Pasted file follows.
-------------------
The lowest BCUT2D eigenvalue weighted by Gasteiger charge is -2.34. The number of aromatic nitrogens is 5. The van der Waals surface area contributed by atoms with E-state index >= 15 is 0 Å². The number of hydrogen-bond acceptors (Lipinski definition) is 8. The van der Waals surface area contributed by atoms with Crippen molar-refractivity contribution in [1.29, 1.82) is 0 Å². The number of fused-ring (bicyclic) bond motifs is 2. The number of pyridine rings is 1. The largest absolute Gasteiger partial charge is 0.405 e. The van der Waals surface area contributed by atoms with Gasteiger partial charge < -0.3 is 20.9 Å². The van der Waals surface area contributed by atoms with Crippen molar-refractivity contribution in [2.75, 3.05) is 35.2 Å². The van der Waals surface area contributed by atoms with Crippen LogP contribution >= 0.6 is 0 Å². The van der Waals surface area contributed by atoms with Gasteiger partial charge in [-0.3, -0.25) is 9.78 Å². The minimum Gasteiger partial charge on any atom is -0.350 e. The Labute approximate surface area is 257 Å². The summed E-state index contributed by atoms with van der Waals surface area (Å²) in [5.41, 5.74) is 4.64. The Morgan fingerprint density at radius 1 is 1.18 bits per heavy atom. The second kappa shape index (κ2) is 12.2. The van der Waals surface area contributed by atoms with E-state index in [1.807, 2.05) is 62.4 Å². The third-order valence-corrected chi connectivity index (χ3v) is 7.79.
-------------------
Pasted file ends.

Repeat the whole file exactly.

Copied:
The lowest BCUT2D eigenvalue weighted by Gasteiger charge is -2.34. The number of aromatic nitrogens is 5. The van der Waals surface area contributed by atoms with E-state index >= 15 is 0 Å². The number of hydrogen-bond acceptors (Lipinski definition) is 8. The van der Waals surface area contributed by atoms with Crippen molar-refractivity contribution in [1.29, 1.82) is 0 Å². The number of fused-ring (bicyclic) bond motifs is 2. The number of pyridine rings is 1. The largest absolute Gasteiger partial charge is 0.405 e. The van der Waals surface area contributed by atoms with Gasteiger partial charge < -0.3 is 20.9 Å². The van der Waals surface area contributed by atoms with Crippen molar-refractivity contribution in [2.75, 3.05) is 35.2 Å². The van der Waals surface area contributed by atoms with Crippen LogP contribution >= 0.6 is 0 Å². The van der Waals surface area contributed by atoms with Gasteiger partial charge in [-0.3, -0.25) is 9.78 Å². The minimum Gasteiger partial charge on any atom is -0.350 e. The Labute approximate surface area is 257 Å². The summed E-state index contributed by atoms with van der Waals surface area (Å²) in [5.41, 5.74) is 4.64. The Morgan fingerprint density at radius 1 is 1.18 bits per heavy atom. The second kappa shape index (κ2) is 12.2. The van der Waals surface area contributed by atoms with E-state index in [1.807, 2.05) is 62.4 Å². The third-order valence-corrected chi connectivity index (χ3v) is 7.79.